Therapy Or Menace?

by Kevin D. Williamson

New York City has banned so-called e-cigarettes, or nicotine vaporizers, in all of the places where regular cigarettes are banned, which is effectively everywhere other than street corners and private homes. Minnesota is weighing restrictions, too, as are burgs large and small. Never mind that using an e-cigarette is not smoking — the whole point of the silly-looking things is not smoking — it sort  of resembles smoking, which is enough for the nanny powers that be.

Meanwhile, in the United Kingdom, the National Health Service has received a recommendation that its doctors start prescribing e-cigarettes as a means to — get this — not smoking.

The NHS should consider prescribing electronic cigarettes after a major study found that those using the devices were 60 per cent more likely to quit than those using patches or gum.

Although e-cigarettes are yet to be licenced by the Medical and Healthcare products Regulatory Agency, researchers at University College London said new evidence showed they were extremely effective at helping smokers to quit.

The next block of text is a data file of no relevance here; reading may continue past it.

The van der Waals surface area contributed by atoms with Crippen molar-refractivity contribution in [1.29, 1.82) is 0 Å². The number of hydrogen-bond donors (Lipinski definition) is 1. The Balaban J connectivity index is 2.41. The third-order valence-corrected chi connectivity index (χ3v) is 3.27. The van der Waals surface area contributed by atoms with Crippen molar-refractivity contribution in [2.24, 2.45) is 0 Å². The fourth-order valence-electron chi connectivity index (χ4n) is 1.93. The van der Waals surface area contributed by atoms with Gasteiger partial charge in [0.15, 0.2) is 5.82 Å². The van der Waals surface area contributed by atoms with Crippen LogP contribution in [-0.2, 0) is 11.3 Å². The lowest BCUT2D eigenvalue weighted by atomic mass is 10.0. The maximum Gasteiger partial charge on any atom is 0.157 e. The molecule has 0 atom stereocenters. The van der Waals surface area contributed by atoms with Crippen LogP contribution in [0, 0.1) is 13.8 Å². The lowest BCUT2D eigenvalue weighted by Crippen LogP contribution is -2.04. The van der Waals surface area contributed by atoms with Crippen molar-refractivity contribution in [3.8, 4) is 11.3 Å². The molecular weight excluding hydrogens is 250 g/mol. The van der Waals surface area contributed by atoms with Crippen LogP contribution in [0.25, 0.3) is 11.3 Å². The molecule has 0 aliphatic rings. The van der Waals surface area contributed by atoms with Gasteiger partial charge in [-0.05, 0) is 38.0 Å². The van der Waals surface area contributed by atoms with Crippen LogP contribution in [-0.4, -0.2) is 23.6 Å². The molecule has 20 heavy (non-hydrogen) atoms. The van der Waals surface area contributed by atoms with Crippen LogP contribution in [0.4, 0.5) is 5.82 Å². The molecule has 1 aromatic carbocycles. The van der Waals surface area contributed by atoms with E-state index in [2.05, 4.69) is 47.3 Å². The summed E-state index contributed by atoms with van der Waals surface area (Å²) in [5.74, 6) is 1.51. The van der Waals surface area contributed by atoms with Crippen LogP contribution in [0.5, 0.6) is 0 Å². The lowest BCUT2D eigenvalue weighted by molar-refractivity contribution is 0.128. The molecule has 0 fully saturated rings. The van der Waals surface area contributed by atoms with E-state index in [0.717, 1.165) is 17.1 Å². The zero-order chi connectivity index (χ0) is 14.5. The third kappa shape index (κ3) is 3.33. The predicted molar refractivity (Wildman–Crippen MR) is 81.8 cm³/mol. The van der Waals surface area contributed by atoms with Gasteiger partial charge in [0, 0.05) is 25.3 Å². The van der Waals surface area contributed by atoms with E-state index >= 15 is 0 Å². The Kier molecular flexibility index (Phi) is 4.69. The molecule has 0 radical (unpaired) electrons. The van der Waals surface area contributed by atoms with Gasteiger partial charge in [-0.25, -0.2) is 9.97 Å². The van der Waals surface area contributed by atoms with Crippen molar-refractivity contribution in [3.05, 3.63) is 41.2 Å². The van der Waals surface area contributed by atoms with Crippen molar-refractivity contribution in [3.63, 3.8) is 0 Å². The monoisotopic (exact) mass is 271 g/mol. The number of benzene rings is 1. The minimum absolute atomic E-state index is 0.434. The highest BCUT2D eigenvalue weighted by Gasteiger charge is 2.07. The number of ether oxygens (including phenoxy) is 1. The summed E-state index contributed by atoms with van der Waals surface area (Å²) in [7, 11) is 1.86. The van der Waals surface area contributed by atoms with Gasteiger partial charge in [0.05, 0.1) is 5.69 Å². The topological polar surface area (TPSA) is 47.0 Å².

My first thought was that the world’s busybodies need some sort of international conference where they can get together and sort out what it is they want to ban vs. what it is they want to recommend as therapeutic, but then it occurred to me that they probably already have a conference like that, and, if they don’t, I don’t want them getting any ideas.

At some point, we’re going to have to decide whether we want government to help us do things or want it to tell us what to do. I live in New York City, and I can tell you that this town has more pressing problems than whether a guy in a bar uses a nicotine vaporizer. I’m pretty sure that wouldn’t make my top-10, top-100, or top-1,355 list of things to worry about in New York City. Maybe start with the fact that the city is covered up with rats like some medieval plague nightmare and the fact that the trains don’t work. We have a lot of nasty little fights over non-issues while very large problems go unaddressed; it’s almost like there’s some sort of strategy at work there. 

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